New car has Tesla adding to its ser­vice

Northwest Arkansas Democrat-Gazette - - BUSINESS & FARM - DEE-ANN DURBIN

DETROIT — Elec­tric car­maker Tesla is ex­pand­ing its ser­vice op­er­a­tions and hir­ing more than 1,000 tech­ni­cians to meet ex­pected de­mand for its new Model 3 sedan.

The Model 3, cheaper than Tesla’s other mod­els, goes on sale this month and is ex­pected to at­tract hun­dreds of thou­sands of new cus­tomers to the brand.

To ac­com­mo­date them, the com­pany is adding 100 new ser­vice cen­ters world­wide over the next year, rais­ing its to­tal num­ber of ser­vice cen­ters to 250. The new ser­vice cen­ters will be in ar­eas that have the most reser­va­tion-hold­ers for the Model 3.

Tesla also is adding 350 vans to its mo­bile ser­vice fleet, mostly in the U.S. The vans go to own­ers’ homes or of­fices, and re­pair their cars. The vans are equipped with tools and re­place­ment parts as well as an espresso ma­chine, snacks and kids’ toys.

Un­til now, Tesla had around 30 mo­bile re­pair vans, which were used mostly in cases where the owner lived too far from a ser­vice cen­ter. About six months ago, the com­pany be­gan de­ploy­ing the vans in the San Fran­cisco

● area to ease the bur­den on its ser­vice cen­ters and see if they could help meet an­tic­i­pated de­mand for the Model 3. Cus­tomers were happy with the new ar­range­ment, so the com­pany de­cided to roll out mo­bile ser­vice in more lo­ca­tions.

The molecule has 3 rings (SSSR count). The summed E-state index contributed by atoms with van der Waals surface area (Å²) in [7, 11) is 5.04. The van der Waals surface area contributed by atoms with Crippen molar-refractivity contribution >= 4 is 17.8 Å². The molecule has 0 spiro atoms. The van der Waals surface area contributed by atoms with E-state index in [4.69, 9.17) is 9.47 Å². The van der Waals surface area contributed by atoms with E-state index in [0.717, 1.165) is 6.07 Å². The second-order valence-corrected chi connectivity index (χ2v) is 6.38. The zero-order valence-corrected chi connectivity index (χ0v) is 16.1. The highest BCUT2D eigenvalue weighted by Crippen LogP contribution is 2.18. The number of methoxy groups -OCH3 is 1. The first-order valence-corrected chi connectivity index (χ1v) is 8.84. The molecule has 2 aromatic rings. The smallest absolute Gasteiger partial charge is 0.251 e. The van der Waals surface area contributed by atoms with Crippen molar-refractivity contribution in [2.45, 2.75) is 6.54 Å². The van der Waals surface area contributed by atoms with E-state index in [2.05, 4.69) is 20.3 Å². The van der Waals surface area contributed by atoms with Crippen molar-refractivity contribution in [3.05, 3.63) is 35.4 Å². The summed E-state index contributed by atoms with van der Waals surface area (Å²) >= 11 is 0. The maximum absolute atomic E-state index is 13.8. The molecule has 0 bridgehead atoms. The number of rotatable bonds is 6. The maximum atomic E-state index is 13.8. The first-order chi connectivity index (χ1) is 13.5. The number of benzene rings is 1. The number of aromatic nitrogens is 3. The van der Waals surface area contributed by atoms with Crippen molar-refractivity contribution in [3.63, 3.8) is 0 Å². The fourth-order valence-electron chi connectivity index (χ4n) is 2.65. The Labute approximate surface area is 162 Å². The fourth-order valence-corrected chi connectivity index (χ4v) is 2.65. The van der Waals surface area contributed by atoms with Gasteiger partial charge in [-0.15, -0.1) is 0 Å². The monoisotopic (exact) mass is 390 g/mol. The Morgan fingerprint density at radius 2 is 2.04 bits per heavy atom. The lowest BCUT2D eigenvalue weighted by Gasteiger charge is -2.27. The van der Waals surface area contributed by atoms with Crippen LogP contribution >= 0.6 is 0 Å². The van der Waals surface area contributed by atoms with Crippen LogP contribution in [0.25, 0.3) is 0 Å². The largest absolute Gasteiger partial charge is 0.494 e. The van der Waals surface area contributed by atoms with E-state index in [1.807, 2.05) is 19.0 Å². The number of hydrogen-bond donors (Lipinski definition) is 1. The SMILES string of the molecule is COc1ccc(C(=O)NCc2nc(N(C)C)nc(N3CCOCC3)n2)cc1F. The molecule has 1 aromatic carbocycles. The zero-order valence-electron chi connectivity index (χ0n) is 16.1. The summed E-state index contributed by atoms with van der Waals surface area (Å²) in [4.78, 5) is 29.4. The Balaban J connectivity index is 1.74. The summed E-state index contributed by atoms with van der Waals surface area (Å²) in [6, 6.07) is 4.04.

Tesla is hir­ing 1,400 new ser­vice tech­ni­cians this year to staff the ser­vice cen­ters and mo­bile re­pair vans.

At a start­ing price of $35,000, the Model 3 is about half the cost of Tesla’s two other mod­els. It has said it ex­pects to make 500,000 ve­hi­cles in 2018, up from 84,000 last year.

Like its stores, which are owned by the com­pany and not by fran­chised deal­ers, Tesla’s ser­vice model is un­usual. Tesla Chief Ex­ec­u­tive Of­fi­cer Elon Musk said sev­eral years ago that un­like tra­di­tional deal­er­ships, Tesla didn’t in­tend to make a profit on ser­vice and re­pairs, partly be­cause elec­tric cars don’t need reg­u­lar oil changes or other main­te­nance that gaso­line-pow­ered cars do.

Tesla said it’s charg­ing the same amount for non-war­ranty re­pairs whether they’re done at ser­vice cen­ters or through mo­bile vans. It hasn’t re­leased de­tails on the war­ranty plan for the Model 3, so it’s not yet clear if it will match Tesla’s other ve­hi­cles. The Model S and Model X have a four-year, 50,000-mile ve­hi­cle war­ranty and an eightyear bat­tery war­ranty with un­lim­ited miles.

While other lux­ury brands like Lin­coln and Ge­n­e­sis will pick up ve­hi­cles from cus­tomers and take them to a ser­vice cen­ter, Tesla doesn’t want cars to go to a ser­vice cen­ter if re­pairs can be done re­motely. The com­pany says 80 per­cent of re­pairs to its cars, in­clud­ing re­plac­ing the tires or fix­ing elec­tronic glitches, can be done with­out a lift, which means it’s just as easy to per­form them out of a mo­bile re­pair van. That leaves ser­vice cen­ters free to con­cen­trate on more com­pli­cated re­pairs that re­quire a lift, like mo­tor or bat­tery prob­lems.

The sys­tem isn’t per­fect. In on­line owner fo­rums, some Tesla driv­ers have com­plained of long waits for ser­vice and in­abil­ity to use trusted lo­cal re­pair shops be­cause they aren’t cer­ti­fied by Tesla. Tesla cer­ti­fies some re­pair shops to do body work when the out­side of the car is dam­aged, but shops have to go through spe­cial train­ing to get cer­ti­fied.

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